"Then we have technological challenges i.e. in terms of battery and its capacity to store energy. This is, in part, also the reason for ‘range anxiety’ or the fear of running out of power between two charging points. Packing more batteries cannot be the solution since the additional weight will also consume power, thus neutralising the use of additional batteries in the vehicle. These are the challenges to overcome, through technology and better communication and marketing for EVs," adds Sinha.
On the other hand, he believes that the opportunity is "quite substantial", given the fact that both the per capita vehicle penetration and sales of green vehicles opens a plethora of future demand. Backing his belief on a pickup in EV sales, Sinha says, "What we see clearly is the move towards cleaner fuel for powering vehicles. Given that India is also a signatory to the Paris Accord on climate change, there is good institutional support for greater adoption of EVs. The government of India is also now working on a comprehensive and stable policy for EVs and vehicles run on alternative fuels like CNG and bio-diesel. So, with the growth of EV population in the country, there will be big opportunities for setting up charging stations across the country."
Investment and future growth
Responding to a query on the investment front, Tata Power said that the EV charging points are not "prohibitive even by today’s standards". The company said that the average cost for setting up a normal charger was around Rs 300,000 to Rs 500,000, while a fast charger costs Rs 800,000 to Rs 10 lakh.
In September 2018, Tata Power signed an MoU with Hindustan Petroleum Corporation (HPCL), a Navratna Oil and Gas Public Sector Undertaking (PSU) for setting up commercial-scale charging stations for EVs at HPCL retail outlets and other locations across India.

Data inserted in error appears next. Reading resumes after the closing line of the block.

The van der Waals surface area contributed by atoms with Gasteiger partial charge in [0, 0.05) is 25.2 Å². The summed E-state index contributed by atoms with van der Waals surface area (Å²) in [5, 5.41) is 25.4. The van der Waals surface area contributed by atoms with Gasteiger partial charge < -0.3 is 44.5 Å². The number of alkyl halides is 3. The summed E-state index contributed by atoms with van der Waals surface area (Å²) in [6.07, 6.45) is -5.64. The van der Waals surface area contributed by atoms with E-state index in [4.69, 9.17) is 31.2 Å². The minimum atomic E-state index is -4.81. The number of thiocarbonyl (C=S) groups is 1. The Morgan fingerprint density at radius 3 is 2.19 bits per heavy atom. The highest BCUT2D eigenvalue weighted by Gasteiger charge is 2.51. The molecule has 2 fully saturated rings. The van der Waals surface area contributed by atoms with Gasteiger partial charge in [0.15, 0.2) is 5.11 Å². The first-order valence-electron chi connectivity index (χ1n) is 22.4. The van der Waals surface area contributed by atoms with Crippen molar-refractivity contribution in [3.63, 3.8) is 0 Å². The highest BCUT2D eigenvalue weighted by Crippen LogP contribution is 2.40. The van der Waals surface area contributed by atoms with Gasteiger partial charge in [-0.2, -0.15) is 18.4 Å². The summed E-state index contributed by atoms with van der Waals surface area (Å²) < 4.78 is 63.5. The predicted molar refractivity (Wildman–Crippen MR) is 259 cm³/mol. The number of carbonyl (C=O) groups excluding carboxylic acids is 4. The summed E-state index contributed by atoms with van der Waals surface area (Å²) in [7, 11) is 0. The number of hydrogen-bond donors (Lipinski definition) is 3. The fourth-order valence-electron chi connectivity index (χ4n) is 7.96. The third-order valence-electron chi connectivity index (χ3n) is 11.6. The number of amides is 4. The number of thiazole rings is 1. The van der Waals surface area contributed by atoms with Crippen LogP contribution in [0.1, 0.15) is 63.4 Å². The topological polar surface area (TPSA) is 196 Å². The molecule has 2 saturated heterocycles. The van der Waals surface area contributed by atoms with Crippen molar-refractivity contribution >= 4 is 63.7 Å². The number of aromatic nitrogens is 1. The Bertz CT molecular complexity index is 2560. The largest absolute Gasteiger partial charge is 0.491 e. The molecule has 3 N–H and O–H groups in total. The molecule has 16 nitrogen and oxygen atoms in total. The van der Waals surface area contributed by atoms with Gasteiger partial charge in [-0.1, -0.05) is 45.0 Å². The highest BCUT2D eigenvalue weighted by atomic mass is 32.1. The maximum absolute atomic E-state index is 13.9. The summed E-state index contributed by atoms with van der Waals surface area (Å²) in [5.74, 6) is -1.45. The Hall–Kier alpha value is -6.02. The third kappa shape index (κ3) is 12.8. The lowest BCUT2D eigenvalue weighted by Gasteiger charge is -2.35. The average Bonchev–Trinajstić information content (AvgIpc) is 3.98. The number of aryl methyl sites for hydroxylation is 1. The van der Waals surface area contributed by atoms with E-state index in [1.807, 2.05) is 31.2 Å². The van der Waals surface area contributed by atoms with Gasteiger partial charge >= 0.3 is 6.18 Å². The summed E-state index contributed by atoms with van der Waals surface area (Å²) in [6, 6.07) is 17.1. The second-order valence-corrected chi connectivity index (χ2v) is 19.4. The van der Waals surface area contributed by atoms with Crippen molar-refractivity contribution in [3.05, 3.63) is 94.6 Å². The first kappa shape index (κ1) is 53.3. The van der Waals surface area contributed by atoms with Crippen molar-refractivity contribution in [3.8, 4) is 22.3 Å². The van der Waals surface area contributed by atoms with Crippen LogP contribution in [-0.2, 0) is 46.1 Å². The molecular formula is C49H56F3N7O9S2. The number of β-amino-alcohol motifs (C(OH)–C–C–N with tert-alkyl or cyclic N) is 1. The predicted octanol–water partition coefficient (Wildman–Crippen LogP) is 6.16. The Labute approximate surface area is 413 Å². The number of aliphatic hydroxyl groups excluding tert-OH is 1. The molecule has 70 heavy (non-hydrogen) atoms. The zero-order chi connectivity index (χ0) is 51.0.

As per the MoU, Tata Power and HPCL are to collaborate in planning, development and operation of charging infrastructure for EVs (e-cars, e-rickshaws, e-bikes and e-buses among others), at suitable locations across India. Both the companies also intend to additionally explore areas of opportunities and collaborate in related fields like renewable energy.
Explaining the strategic move, Sinha said that at present HPCL has over 15,000 fuel outlets in the country and the partnership gives Tata Power an immense opportunity to roll out charging stations in strategic locations with minimal investment in land.
Apart from its focus on increasing its charging infrastructure network, Tata Power is also working towards ensuring 24x7 quality power supply and a Time of Day (ToD) tariff structure – a structure that will encourage consumers to shift a part of their consumption from peak times to off-peak times. It is also working on other innovations like a web-based mobile application that will offer various services like booking a slot at an EV charging station, locating a station, making payments, providing customer support and data analytics.
"We are in the process of building the right infrastructure in order to make these EV charging stations affordable," concluded Sinha.